Mahou shoujo (magical girl) anime has become the bread-and-butter of the anime scene. Whether one would like to admit it or not they have watched some episode or an OVA of a magical girl anime by chance or accident. I mean if they caught reruns of Sailor Moon in the past 10 or more years then they’ve watched a magical girl anime. There’s one magical girl anime that hasn’t been getting as much attention even amongst anime watchers. It’s this mahou shoujo series that I think more people should be watching and I’m talking about Princess Tutu.
Princess Tutu is a series adapted from the manga of the same title written by Mizuo Shinonome. It’s a series that dares to do something different with the magical girl genre by relying less on violence and battles (people tend to forget that these series may be called magical girl but they’re also quite violent). The series is a sort of fairy tale but with the complex twists and turns that anime tends to layer onto something old and familiar to good effect. We have a duckling given the chance to become a human through a magical gem necklace. When in human form she resembles an awkward, sweet teen girl who reverts back to her duckling form if she quacks. Only by touching water once more can the duckling become the human girl Ahiru once more. This necklace, given to her by a sort of puppetmaster figure of the series, also allows Ahiru to take on the ballerina aspect of Princess Tutu whose mature bearing and expertise in ballet grants her special powers.
One could say that Princess Tutu only owes it’s mahou shoujo label due to the magical abilities granted to Ahiru in her Princess Tutu aspect, but other than that the series is quite different from such magical girl series like Sailor Moon, Puella Magi Madoka Magica and Magical Girl Lyrical Nanoha. While the series does have conflict between the other characters around Ahiru like Mytho, Fakir and Rue the fights doesn’t use the more typical magical duels and battles common in the genre. Instead the series uses a clever way of implementing ballet and it’s use to represent fight’s between characters.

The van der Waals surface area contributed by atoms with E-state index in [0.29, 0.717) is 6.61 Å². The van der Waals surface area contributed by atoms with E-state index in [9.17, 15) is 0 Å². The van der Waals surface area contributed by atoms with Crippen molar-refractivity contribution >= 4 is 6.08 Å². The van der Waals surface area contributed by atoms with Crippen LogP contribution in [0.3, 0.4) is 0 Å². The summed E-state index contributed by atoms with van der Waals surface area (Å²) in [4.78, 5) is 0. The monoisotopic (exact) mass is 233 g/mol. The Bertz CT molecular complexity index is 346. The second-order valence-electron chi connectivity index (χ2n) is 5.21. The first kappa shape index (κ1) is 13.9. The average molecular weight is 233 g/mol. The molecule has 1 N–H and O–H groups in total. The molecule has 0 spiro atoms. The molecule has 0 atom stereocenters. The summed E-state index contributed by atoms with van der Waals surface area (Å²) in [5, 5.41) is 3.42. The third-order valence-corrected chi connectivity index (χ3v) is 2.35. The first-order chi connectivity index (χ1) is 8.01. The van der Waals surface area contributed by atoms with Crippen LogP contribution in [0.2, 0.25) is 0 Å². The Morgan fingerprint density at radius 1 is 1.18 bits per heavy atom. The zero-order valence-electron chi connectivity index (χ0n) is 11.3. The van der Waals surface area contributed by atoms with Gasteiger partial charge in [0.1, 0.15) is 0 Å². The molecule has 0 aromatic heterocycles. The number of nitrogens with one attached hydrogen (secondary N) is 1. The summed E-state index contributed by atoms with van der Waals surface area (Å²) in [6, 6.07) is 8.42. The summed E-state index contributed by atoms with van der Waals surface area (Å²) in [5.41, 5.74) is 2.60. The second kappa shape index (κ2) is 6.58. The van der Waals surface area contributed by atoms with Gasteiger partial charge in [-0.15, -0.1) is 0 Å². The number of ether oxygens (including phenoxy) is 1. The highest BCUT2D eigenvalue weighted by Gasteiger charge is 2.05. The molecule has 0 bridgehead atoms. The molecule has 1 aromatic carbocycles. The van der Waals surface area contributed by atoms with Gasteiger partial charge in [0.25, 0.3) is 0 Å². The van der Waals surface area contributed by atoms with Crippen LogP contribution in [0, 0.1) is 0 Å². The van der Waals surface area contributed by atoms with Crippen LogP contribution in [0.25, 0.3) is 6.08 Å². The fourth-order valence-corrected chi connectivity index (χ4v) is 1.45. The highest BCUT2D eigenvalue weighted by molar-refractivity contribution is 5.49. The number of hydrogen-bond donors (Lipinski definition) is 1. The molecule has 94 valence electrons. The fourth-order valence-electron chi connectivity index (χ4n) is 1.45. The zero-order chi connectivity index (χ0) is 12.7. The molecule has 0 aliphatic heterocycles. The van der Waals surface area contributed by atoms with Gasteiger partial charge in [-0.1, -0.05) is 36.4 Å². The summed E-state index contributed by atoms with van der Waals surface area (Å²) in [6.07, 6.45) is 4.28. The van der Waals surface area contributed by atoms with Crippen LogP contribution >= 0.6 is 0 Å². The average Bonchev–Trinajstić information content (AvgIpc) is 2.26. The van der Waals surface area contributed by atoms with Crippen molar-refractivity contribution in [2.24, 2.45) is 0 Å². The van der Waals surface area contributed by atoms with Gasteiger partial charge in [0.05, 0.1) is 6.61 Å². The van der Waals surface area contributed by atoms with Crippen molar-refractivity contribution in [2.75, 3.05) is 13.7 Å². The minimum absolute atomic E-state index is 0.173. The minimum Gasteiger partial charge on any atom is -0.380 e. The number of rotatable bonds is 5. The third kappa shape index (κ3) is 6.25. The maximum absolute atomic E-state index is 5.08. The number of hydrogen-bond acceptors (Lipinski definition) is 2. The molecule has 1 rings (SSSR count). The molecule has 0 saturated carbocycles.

Like some magical girl series of it’s kind Princess Tutu has it’s comedic and light-hearted moments. Where the series shines is when it delves into the darker side of the narrative. Just like the traditional fables and fairy tales this series works best when letting the darkness of the story come to the forefront instead of just being hinted at. It’s definitely a turn in the series’ narrative that may surprise some people who are expecting an anime that’s all about cute character. Ahiru and the rest of the cast might be animated young-looking (with the male leads looking androgynous), but the trials and tribulations they go through during the series’ run would be considered very adult if done live-action.
Princess Tutu is actually available as a complete set on DVD and not very expensive when compared to other anime DVD sets. So, if one looks at mahou shoujo anime as their cup of tea or just looking to dabble their feet into this type of anime then Princess Tutu is a good place to start. I would usually put up a trailer of this series to better give people an idea of what to expect but I think two great AMV (anime music videos) produced by two fans of the series best describes what people should expect.
There’s Danse De Raven by Chiikaboom…
…and then there’s Hold Me Now by Marissa Panaccio